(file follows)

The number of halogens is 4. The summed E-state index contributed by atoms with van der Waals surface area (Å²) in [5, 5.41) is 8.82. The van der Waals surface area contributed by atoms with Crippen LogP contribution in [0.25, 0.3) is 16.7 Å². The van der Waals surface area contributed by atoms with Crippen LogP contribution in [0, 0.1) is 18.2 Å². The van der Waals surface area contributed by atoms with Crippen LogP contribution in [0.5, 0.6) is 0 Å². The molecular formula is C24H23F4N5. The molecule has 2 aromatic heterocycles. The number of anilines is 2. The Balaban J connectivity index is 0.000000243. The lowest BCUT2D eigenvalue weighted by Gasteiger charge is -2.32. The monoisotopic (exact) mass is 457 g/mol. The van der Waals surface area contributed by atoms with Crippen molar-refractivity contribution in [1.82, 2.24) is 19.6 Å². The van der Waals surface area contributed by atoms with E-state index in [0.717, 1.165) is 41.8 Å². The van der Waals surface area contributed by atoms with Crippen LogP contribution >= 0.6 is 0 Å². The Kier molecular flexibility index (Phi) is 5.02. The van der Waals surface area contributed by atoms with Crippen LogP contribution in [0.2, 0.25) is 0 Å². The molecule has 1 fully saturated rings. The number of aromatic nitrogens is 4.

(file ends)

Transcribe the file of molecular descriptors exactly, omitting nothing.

The number of halogens is 4. The summed E-state index contributed by atoms with van der Waals surface area (Å²) in [5, 5.41) is 8.82. The van der Waals surface area contributed by atoms with Crippen LogP contribution in [0.25, 0.3) is 16.7 Å². The van der Waals surface area contributed by atoms with Crippen LogP contribution in [0, 0.1) is 18.2 Å². The van der Waals surface area contributed by atoms with Crippen LogP contribution in [0.5, 0.6) is 0 Å². The molecular formula is C24H23F4N5. The molecule has 2 aromatic heterocycles. The number of anilines is 2. The Balaban J connectivity index is 0.000000243. The lowest BCUT2D eigenvalue weighted by Gasteiger charge is -2.32. The monoisotopic (exact) mass is 457 g/mol. The van der Waals surface area contributed by atoms with Crippen molar-refractivity contribution in [1.82, 2.24) is 19.6 Å². The van der Waals surface area contributed by atoms with E-state index in [0.717, 1.165) is 41.8 Å². The van der Waals surface area contributed by atoms with Crippen LogP contribution >= 0.6 is 0 Å². The Kier molecular flexibility index (Phi) is 5.02. The van der Waals surface area contributed by atoms with Crippen LogP contribution in [0.2, 0.25) is 0 Å². The molecule has 1 fully saturated rings. The number of aromatic nitrogens is 4.